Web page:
The crowds still came. The players – their mid-blue draw-stringed shirts, white shorts and dark socks now part of the scenery in the Second Division – still laboured.
Chelsea’s form was as depressed as the national economy. The Pensioners finished this season a dismal ninth and a promising FA Cup campaign in which they had stormed past Everton 2-0 had fizzled out.
Drastic action appeared necessary. Particularly in the context of the time, Chelsea’s next move in the close season of 1929 was typically radical, and likely to have been the brainchild of chairman Claude Kirby, a football visionary and shipping broker.
Here also we find an enduring, occasional theme in Chelsea’s history: helping foreign national teams prepare for a World Cup.
In the Sixties, Tommy Docherty’s Blues, with their 'Latin-American-style' attacking full-backs Eddie McCreadie and Ken Shellito, accepted an offer to play a series of friendly matches against Germany intended to increase the experience of the likes of the young Beckenbauer before the 1966 World Cup.
The precedent was set, however, by his fellow Scot David Calderhead agreeing to send his players on a gruelling boat trip across the Atlantic to South America to play matches against representative XIs from Argentina, Brazil and the Olympic champions of Uruguay.
The games, played in massive, vibrant stadiums, also saw Chelsea line-up against great clubs of the region such as Boca Juniors and racing Club of Argentina, and Sao Paolo of Brazil - Chelsea becoming her first professional side to play that city.
“We really learned the meaning of team-work out there, and the fortnight’s sea voyage on the way home set us up for the big effort.” Great Chelsea forward Andy Wilson on the Pensioners’ epic post-season tour of South AmericaThe Pensioners also introduced another Kirby innovation, numbered shirts (pictured), to the region (earning the nickname 'Los Numerados'), and played under floodlights for the first time, in Rio, decades before the experience came to London.
Uruguay, celebrating its centenary year in 1930, had been selected by Fifa as the venue for the first ever World Cup that year. Unlike 1966, no England team would be participating. (Many other European associations also baulked at the journey time, cost and time involved, not to mention their concerns about the climate.)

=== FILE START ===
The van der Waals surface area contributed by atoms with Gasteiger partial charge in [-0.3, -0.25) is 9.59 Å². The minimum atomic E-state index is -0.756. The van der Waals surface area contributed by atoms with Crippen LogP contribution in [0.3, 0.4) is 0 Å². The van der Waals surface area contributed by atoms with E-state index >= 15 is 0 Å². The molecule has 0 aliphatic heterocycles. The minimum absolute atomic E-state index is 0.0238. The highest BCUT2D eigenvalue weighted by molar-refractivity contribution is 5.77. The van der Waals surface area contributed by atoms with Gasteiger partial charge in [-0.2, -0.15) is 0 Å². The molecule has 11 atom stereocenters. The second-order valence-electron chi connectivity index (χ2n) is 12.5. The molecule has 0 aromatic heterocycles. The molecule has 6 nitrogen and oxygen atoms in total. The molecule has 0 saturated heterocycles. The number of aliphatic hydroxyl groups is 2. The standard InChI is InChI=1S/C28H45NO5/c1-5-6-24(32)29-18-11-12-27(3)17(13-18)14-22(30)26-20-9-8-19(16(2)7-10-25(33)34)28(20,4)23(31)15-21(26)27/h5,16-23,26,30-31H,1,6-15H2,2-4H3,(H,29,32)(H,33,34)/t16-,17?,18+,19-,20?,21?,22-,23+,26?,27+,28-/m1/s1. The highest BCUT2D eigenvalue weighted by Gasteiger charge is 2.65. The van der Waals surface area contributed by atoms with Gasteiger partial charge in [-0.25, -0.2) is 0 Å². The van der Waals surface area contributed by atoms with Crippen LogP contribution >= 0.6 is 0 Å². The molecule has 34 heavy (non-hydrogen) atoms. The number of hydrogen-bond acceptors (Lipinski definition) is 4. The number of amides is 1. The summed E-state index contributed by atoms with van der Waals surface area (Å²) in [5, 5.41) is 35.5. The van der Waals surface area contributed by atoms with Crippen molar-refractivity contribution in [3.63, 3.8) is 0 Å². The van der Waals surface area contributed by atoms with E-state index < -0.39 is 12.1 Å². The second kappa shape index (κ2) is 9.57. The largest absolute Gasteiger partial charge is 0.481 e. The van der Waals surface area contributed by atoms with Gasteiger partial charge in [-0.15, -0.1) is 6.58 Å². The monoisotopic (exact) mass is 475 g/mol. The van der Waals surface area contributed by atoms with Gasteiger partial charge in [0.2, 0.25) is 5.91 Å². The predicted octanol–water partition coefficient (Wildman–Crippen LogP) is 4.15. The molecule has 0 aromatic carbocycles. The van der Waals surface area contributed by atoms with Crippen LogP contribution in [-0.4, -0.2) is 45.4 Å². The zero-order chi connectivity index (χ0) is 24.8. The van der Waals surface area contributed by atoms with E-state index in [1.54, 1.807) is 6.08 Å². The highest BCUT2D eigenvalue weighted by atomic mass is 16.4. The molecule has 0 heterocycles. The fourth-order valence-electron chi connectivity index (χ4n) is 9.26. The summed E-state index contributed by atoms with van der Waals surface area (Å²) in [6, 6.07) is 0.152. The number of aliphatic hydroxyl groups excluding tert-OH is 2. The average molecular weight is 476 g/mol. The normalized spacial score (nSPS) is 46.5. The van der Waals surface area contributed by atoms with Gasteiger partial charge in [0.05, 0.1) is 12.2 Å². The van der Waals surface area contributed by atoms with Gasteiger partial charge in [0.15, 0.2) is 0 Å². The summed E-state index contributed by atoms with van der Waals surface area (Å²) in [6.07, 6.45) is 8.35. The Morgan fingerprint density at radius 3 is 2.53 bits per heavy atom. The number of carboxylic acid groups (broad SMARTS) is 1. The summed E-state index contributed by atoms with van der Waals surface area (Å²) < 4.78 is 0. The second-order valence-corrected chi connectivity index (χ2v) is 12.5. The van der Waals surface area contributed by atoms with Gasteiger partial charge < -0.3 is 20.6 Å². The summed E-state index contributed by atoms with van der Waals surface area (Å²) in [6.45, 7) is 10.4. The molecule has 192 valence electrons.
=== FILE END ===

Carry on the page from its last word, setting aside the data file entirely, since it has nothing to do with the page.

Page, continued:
In the space of six weeks' touring Chelsea edged a Buenos Aires XI 3-2, lost 0-4 to Racing, beat another Buenos Aires select 1-0, went down 3-4 in an epic tussle with Boca Juniors; grippingly held Sao Paolo 4-4 and then lost to them 2-3, drew with a Rio de Janeiro representative side 1-1, and finally faced a Montevideo XI.
The visitors were outdone in the first match 1-2, but triumphed in the second, played at the newly-built 100,000 Centenario Stadium in the Uruguayan capital, by two goals to one. The tourists left a lasting impression in the region, and steamed out of La Plata with the cheers of the South American crowds ringing in their ears after an experience they would never forget.
The matches against high class European opposition were excellent practice for the locals too. Masterminded by the early genius of South American football, Juan Carlos Bertone, those Montevideo XIs effectively comprised the Uruguayan national side.
Thirteen months later, Bertone’s men lifted the 'Victoire aux Ailes d'Or' World Cup trophy, having beaten Argentina in the final.
The South Americans were not the only ones to benefit from the previous summer's encounters, however. Two months before that win, in May 1930, Chelsea would be promoted back to the First Division.
Facts & figures: – ninth place in Division 2 was Chelsea's worst ever finish right up until 1976.
Cup run: Fifth round, losing to Portsmouth after a replay.
All the rage: sexual equality – women are given the same voting rights as men.